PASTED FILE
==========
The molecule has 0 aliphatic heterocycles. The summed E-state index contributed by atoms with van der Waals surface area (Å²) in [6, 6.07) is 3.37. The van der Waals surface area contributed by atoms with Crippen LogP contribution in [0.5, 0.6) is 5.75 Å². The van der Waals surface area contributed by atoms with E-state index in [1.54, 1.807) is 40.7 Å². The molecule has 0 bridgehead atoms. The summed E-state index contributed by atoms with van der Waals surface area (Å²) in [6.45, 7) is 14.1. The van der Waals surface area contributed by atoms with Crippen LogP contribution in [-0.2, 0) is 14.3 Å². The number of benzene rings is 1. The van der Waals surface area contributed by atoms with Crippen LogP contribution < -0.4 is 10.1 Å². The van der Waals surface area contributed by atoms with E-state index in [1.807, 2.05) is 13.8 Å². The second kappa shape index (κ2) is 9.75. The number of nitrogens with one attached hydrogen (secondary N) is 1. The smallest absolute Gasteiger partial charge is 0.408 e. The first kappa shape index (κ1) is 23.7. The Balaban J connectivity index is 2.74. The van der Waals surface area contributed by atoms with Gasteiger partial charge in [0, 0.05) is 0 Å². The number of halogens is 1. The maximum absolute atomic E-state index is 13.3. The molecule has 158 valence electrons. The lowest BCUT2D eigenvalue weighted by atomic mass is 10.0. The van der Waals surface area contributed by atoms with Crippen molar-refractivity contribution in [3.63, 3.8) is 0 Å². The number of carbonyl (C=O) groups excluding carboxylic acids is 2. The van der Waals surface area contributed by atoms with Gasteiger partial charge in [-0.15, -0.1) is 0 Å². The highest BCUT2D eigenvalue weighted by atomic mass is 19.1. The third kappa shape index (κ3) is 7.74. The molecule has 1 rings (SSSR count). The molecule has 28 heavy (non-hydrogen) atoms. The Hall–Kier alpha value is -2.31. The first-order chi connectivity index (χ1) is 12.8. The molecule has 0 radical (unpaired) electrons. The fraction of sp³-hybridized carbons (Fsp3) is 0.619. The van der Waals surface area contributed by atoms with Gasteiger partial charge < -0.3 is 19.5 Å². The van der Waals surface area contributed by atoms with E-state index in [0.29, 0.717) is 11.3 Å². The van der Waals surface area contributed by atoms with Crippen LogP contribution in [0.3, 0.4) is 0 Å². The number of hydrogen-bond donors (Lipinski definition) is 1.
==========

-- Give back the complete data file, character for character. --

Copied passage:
The molecule has 0 aliphatic heterocycles. The summed E-state index contributed by atoms with van der Waals surface area (Å²) in [6, 6.07) is 3.37. The van der Waals surface area contributed by atoms with Crippen LogP contribution in [0.5, 0.6) is 5.75 Å². The van der Waals surface area contributed by atoms with E-state index in [1.54, 1.807) is 40.7 Å². The molecule has 0 bridgehead atoms. The summed E-state index contributed by atoms with van der Waals surface area (Å²) in [6.45, 7) is 14.1. The van der Waals surface area contributed by atoms with Crippen LogP contribution in [-0.2, 0) is 14.3 Å². The number of benzene rings is 1. The van der Waals surface area contributed by atoms with Crippen LogP contribution < -0.4 is 10.1 Å². The van der Waals surface area contributed by atoms with E-state index in [1.807, 2.05) is 13.8 Å². The second kappa shape index (κ2) is 9.75. The number of nitrogens with one attached hydrogen (secondary N) is 1. The smallest absolute Gasteiger partial charge is 0.408 e. The first kappa shape index (κ1) is 23.7. The Balaban J connectivity index is 2.74. The van der Waals surface area contributed by atoms with Gasteiger partial charge in [0, 0.05) is 0 Å². The number of halogens is 1. The maximum absolute atomic E-state index is 13.3. The molecule has 158 valence electrons. The lowest BCUT2D eigenvalue weighted by atomic mass is 10.0. The van der Waals surface area contributed by atoms with Crippen molar-refractivity contribution in [3.63, 3.8) is 0 Å². The number of carbonyl (C=O) groups excluding carboxylic acids is 2. The van der Waals surface area contributed by atoms with Gasteiger partial charge in [-0.15, -0.1) is 0 Å². The highest BCUT2D eigenvalue weighted by atomic mass is 19.1. The third kappa shape index (κ3) is 7.74. The molecule has 1 rings (SSSR count). The molecule has 28 heavy (non-hydrogen) atoms. The Hall–Kier alpha value is -2.31. The first-order chi connectivity index (χ1) is 12.8. The molecule has 0 radical (unpaired) electrons. The fraction of sp³-hybridized carbons (Fsp3) is 0.619. The van der Waals surface area contributed by atoms with Gasteiger partial charge < -0.3 is 19.5 Å². The van der Waals surface area contributed by atoms with E-state index in [0.29, 0.717) is 11.3 Å². The van der Waals surface area contributed by atoms with Crippen LogP contribution in [0.3, 0.4) is 0 Å². The number of hydrogen-bond donors (Lipinski definition) is 1.